Diomedes Islands US Russia NASA

Article by Fanney Ingvadóttir: Nestled in the Bering Strait between Alaska, United States, and Chukotka, Russia, lie two remote islands that not only mark the divide between two nations but also straddle the enigmatic International Date Line.

The Diomede Islands, consisting of Big Diomede (Tomorrow island) and Little Diomede (Yesterday island), serve as a geographical testament to the complexities and fascinating implications of time and international boundaries. To the north is the Chukchi Sea and to the south is the Bering Sea. 

Geography and History

The Diomede Islands, named after the Greek explorer Diomedes, are located approximately 3.8 km or 2.4 miles apart at their closest point. Danish navigator Vitus Bering sighted the Islands on 16 August 1728, the day on which the Russian Orthodox Church celebrates the memory of the saint Diomedes, hence the name. In 1732, a Russian geodesist, Mikhail Gvozdev, determined longitude and latitude for the two islands.

When the United States purchased Alaska from Russia in 1867, it included Little Diomede or Krusenstern Island (Inupiaq: Iŋaliq). The island spans only 7.3 square kilometers. Big Diomede known as Ratmanov Island was not included in the purchase and therefore belongs to Russia. Subsequently, the two nations drew a boundary line between the islands. The passage between the islands has since been referred to as the “ice curtain”, a reference to politics rather than climate. During winter, an ice bridge usually spans the distance between these two islands, therefore at times it is theoretically possible to walk between the United States and Russia - although not legal since travel between the two islands is strictly forbidden!

Population – Challenges and Remote living

Life on the Diomede Islands presents numerous challenges due to their isolated location and harsh climate. Extreme weather conditions, limited access to resources, and minimal economic opportunities make daily life demanding for the islanders. However, they exhibit remarkable resilience and resourcefulness, preserving their communities and traditions.

A community of Iñupiat people from Alaska has braved the treacherous conditions on the minuscule island of Little Diomede for more than 3,000 years. As of January 2023, Little Diomede had a population of 77, down from its recorded peak of 178 in 1990. The entirety of the island is in the town of Diomede which is located on a small beach on the island´s western side making it possible for the residents to view Russia from their homes.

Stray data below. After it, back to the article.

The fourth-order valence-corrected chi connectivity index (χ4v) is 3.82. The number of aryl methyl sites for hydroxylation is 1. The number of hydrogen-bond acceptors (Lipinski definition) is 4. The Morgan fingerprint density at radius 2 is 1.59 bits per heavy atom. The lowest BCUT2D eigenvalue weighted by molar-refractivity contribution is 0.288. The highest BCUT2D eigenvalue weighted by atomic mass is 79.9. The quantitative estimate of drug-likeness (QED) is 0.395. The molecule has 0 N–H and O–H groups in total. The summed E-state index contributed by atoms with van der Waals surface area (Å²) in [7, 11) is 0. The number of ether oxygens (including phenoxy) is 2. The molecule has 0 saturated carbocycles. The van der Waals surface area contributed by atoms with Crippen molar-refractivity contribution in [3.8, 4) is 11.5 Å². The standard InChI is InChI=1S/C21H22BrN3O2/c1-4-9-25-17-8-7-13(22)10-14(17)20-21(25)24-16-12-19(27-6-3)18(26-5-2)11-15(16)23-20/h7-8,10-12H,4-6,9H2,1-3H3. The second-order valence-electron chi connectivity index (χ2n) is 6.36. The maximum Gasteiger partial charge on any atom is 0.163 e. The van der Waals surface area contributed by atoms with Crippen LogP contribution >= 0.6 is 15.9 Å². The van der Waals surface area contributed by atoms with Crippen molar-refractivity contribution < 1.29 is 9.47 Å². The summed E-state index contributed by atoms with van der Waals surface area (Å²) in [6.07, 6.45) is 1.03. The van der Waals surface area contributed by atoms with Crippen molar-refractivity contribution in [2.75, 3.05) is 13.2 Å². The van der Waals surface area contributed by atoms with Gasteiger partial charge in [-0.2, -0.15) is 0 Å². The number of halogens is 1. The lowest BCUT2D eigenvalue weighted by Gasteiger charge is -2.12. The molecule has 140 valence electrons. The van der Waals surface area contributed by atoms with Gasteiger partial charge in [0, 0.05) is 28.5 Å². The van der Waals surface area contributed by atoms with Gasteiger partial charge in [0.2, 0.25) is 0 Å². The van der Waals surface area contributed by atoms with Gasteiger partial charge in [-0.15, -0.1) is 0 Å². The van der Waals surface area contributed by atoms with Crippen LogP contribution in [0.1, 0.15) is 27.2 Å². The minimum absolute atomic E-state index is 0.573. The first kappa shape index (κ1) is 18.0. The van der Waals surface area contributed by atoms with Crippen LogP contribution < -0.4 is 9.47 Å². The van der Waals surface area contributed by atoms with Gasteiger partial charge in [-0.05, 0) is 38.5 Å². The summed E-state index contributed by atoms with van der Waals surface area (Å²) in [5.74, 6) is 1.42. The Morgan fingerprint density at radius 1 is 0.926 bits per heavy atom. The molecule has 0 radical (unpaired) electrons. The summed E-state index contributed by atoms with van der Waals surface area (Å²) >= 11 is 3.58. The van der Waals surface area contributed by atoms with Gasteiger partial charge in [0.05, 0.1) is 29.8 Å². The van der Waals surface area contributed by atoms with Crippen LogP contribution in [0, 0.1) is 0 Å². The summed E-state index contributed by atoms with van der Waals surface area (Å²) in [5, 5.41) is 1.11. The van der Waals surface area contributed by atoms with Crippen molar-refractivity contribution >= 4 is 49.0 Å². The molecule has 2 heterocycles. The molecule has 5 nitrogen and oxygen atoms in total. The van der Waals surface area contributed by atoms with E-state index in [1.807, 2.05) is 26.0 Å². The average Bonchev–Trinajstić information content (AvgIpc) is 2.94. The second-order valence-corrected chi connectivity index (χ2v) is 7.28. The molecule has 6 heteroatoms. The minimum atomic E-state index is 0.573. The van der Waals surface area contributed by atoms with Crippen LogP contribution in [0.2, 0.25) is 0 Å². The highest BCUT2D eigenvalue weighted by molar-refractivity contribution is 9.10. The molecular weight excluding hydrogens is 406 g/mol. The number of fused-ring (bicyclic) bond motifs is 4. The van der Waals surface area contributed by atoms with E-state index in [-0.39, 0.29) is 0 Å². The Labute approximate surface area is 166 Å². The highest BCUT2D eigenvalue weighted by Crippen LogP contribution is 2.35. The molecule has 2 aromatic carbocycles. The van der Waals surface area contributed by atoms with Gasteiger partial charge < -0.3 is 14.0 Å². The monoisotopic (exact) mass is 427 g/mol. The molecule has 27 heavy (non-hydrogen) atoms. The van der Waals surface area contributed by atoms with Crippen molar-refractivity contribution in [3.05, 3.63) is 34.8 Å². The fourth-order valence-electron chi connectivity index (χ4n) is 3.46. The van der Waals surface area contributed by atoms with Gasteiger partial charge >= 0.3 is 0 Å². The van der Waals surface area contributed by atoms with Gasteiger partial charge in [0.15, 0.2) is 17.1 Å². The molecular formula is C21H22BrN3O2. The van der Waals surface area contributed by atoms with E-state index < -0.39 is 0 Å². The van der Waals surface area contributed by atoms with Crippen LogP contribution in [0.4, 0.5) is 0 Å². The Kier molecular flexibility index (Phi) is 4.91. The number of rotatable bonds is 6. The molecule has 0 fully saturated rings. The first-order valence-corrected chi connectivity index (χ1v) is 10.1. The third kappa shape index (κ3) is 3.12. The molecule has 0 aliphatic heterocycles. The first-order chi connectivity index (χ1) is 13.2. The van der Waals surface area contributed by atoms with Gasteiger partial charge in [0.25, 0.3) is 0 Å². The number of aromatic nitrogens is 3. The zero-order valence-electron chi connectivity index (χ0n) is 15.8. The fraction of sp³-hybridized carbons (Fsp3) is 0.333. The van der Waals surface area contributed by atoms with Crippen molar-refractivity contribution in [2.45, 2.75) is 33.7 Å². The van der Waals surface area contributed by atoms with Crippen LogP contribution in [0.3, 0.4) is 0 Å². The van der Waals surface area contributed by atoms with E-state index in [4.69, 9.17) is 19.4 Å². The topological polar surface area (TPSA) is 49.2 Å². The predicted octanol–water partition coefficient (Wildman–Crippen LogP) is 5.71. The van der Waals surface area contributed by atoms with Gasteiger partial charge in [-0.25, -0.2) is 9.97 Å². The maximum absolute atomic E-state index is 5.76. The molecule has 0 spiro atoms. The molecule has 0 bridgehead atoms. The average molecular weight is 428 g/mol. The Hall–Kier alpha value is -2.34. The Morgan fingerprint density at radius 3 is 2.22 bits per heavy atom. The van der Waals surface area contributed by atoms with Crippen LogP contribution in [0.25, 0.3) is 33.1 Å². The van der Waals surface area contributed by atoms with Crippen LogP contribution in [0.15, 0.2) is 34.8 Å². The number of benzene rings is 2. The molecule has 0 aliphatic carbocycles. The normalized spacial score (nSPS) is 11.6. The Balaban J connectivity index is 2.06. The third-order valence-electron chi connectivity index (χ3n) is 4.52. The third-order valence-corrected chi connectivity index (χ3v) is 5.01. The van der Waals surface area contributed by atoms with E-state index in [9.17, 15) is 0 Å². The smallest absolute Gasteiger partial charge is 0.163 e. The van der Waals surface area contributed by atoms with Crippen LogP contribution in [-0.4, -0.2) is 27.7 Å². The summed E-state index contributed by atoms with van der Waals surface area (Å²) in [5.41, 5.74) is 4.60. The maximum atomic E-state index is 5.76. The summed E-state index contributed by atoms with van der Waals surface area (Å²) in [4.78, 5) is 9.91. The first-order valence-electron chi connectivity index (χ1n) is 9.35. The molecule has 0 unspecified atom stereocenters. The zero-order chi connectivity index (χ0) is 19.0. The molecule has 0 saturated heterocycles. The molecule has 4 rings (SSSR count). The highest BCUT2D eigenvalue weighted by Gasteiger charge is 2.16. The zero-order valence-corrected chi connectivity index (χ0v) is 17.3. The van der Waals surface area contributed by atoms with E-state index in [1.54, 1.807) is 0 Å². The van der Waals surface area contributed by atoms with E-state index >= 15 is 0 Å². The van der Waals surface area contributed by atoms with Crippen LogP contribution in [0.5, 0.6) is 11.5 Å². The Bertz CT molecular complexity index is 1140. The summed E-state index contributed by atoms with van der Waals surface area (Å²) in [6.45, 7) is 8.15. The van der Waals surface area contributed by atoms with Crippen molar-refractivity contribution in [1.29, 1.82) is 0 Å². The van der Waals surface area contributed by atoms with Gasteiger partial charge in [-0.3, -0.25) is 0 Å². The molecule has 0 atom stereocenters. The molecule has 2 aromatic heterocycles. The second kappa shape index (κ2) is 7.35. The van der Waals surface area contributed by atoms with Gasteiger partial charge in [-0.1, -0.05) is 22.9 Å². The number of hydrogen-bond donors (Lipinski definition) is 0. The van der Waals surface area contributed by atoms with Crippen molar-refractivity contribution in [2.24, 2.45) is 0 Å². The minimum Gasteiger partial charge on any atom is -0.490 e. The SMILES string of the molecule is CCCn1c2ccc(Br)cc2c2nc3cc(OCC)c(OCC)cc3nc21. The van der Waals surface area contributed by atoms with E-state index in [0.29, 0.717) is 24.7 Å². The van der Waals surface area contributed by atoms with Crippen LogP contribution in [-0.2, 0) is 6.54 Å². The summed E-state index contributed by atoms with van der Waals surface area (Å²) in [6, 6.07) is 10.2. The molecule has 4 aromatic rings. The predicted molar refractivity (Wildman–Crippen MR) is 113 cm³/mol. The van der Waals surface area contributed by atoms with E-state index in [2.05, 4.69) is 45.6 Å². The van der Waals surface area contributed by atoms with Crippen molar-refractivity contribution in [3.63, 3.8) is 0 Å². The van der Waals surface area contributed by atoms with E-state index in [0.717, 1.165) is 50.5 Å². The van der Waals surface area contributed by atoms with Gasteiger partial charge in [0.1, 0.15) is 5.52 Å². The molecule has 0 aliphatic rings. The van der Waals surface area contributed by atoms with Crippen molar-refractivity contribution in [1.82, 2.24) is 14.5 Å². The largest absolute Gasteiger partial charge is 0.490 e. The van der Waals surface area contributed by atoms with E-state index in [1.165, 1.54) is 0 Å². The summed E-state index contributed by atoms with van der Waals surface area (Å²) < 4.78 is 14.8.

The island has roughly 30 buildings, a school, a library, a church, and a heliport but no roads. There are no restaurants or hotels in town and only one store that has a limited selection of food, clothing, weapons, and fuel delivered by sea usually from the town of Nome, Alaska.

The days of the inhabitants are dedicated to hunting whales and seals, as well as being on the lookout for polar bears as they are prone to attack residents on the island. Local residents are known for their skill in ivory carving which they trade or sell on the mainland.

Big Diomede Island has no permanent native population after the military base was established there in 1948, the Soviet government relocated the indigenous population of the island to mainland Russia. Today it is the site of a Russian weather station and a base of Russian Border Guard troops.

Winter temperatures on the islands can plunge to as low as -14°C, with the landscape remaining frozen from December through June. In the summer temperatures can reach 10°C. 

Bridging the International Date Line

The International Date Line, an imaginary line running roughly along the 180° meridian, determines the transition between calendar dates. As one crosses the line from west to east, they essentially "gain" a day, while crossing from east to west results in "losing" a day. This transition is significant, as it affects not only the date but also the time, potentially creating a 24-hour difference.

The proximity of the Diomede Islands to the International Date Line has intriguing implications. Due to the time difference between Russia and the United States, Big Diomede lies in "tomorrow," while Little Diomede is in "today" or "yesterday" depending on the reference point. This positioning makes them a living testament to the complexities of time and international boundaries, allowing visitors to literally step into the future or the past.

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